Some of the biggest winners in the FTSE 100 recently have been shareholders of sports and leisure retailer JD Sports (LSE: JD). Shares in the company are up more than 15% this month, and it’s easy to see why – last week, JD reported excellent numbers for the first half of 2019.
Despite all the doom and gloom surrounding the retail sector these days, JD was able to record same-store sales growth of 10%, with physical retail representing more than 80% of total sales. The stock is currently trading at 715p per share. This is just one part of an impressive historical return for shareholders: as my colleague Royston Wild recently wrote, £1,000 invested in 2009 would have returned over £42,000.
These results make JD one of the few UK retailers that have been able to expand their physical presence on the high street. In even better news for shareholders, JD’s management announced that it was increasing its dividend payout by 3.7%. However, the overall yield is just 0.24%, so the stock is perhaps of limited interest to income investors.
Diversification is key
The athleisure retailer is also putting in serious work to reach new markets. In the first six months of the year, JD added 23 new stores in Europe, seven in the Asia Pacific region and six in the US. UK sales now account for 41% of revenue, down from 52% year on year.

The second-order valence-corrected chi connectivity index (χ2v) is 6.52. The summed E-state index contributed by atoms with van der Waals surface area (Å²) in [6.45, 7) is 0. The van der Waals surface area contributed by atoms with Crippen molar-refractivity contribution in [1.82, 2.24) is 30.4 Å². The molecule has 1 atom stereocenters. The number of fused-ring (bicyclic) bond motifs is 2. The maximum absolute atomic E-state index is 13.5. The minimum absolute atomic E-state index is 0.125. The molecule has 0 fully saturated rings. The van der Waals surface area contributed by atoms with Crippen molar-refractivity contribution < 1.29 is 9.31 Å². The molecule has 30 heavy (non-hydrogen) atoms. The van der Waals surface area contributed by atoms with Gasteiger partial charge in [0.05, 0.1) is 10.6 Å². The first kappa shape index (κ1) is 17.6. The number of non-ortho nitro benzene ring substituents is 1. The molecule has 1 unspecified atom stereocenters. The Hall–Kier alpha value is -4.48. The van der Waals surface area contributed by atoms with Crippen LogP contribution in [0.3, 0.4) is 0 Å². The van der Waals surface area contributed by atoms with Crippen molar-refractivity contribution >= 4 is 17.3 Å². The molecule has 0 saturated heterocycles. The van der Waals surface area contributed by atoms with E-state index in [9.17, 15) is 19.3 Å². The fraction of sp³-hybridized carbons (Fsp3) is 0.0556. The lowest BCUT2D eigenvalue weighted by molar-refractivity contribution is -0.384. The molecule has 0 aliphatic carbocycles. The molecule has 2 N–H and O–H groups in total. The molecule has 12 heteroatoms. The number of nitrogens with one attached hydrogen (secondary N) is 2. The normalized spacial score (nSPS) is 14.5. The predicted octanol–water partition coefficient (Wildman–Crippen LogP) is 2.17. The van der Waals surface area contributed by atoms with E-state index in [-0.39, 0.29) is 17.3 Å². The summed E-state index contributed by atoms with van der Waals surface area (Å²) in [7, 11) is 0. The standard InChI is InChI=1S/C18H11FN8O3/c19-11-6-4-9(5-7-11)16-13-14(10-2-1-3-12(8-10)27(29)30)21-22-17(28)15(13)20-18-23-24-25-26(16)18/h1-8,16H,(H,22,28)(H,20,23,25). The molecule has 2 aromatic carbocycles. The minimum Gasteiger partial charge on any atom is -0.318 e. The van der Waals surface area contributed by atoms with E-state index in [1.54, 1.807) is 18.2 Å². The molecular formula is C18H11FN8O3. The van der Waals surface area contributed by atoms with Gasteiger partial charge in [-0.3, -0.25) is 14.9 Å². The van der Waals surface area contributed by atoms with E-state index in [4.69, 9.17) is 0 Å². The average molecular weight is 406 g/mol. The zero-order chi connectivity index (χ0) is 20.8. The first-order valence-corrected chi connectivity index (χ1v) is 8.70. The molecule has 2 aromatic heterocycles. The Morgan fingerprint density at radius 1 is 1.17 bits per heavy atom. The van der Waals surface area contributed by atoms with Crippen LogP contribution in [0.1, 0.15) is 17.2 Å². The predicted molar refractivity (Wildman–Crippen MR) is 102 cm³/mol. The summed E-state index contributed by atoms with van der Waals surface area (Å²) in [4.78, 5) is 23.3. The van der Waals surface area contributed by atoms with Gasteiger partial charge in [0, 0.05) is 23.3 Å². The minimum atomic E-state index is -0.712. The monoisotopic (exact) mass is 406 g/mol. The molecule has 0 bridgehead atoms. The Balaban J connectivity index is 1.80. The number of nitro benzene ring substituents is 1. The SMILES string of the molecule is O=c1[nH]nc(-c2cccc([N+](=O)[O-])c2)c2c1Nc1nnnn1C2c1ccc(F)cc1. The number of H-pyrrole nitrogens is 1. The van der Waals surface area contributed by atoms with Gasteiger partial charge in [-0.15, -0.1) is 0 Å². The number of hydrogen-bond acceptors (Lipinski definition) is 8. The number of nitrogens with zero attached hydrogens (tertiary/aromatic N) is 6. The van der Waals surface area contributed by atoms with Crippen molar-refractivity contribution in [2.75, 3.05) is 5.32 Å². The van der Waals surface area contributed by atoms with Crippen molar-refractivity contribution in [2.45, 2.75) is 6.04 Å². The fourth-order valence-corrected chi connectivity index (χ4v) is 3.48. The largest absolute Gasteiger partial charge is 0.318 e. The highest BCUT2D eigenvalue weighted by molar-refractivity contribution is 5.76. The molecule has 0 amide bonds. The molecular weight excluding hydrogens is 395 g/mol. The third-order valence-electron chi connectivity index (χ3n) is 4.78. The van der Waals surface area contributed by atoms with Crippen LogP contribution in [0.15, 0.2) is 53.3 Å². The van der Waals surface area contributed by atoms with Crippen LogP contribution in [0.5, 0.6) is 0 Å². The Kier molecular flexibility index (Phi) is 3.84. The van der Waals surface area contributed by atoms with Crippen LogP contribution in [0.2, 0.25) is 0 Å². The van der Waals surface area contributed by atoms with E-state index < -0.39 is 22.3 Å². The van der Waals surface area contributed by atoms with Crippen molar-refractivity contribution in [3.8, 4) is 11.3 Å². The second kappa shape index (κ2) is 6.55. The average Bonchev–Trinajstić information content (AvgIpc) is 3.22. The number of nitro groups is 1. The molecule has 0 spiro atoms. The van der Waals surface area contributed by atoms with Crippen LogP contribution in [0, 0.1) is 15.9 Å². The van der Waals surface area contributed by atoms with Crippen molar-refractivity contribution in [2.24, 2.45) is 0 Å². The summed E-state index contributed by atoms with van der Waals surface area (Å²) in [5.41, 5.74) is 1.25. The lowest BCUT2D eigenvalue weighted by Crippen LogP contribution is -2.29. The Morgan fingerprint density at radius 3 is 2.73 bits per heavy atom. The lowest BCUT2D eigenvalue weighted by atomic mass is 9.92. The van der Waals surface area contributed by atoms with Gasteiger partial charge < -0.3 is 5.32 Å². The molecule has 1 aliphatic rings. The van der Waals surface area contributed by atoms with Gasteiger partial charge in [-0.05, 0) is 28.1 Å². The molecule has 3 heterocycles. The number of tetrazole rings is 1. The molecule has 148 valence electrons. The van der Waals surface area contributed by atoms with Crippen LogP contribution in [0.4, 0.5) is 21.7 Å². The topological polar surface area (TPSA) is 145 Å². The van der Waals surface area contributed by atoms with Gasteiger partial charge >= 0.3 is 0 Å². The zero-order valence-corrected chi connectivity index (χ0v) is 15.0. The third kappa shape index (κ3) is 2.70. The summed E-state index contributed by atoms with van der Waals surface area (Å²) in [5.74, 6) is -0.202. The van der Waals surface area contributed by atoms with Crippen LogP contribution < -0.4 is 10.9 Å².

Total revenue was up 47%, partly due to the acquisition of Finish Line, a US-based sports clothing company. The acquisition provided £725m in additional revenue to JD. With all the uncertainty surrounding Brexit, such diversification should be cheered.
With all that being said, JD does seem like a high-risk proposition. It is quite expensive. It has a price-to-earnings ratio of 26.4 and, as mentioned, a negligible dividend yield. And although it has done comparatively better than most other retailers, that does not mean that it cannot get badly hit in a downturn. This is clearly a growth play. So what are the growth possibilities?
Management has said that it intends to open as many new European stores (23) in the second half of this year as it did in the first, as well as 15 more in the Asia Pacific region. In the US, the company is busy converting former Finish Line stores into JD locations. So there is clearly scope for revenue growth.
One important thing to note, I think, is that even though turnover has grown at a healthy clip year on year (£1.85bn in the first half of 2018 to £2.72bn in the first half of 2019), the same cannot be said of pre-tax profits. These increased from £122m in the first half of 2018 to £130m in the first half of 2019.
In other words, a 47% increase in turnover amounted to just a 6.5% increase in pre-tax profit. Personally, I would like to see JD improve on that metric before I bought this growth story, particularly since the earnings multiple is so high.
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Stepan Lavrouk owns no shares mentioned. The Motley Fool UK has no position in any of the shares mentioned. Views expressed on the companies mentioned in this article are those of the writer and therefore may differ from the official recommendations we make in our subscription services such as Share Advisor, Hidden Winners and Pro. Here at The Motley Fool we believe that considering a diverse range of insights makes us better investors.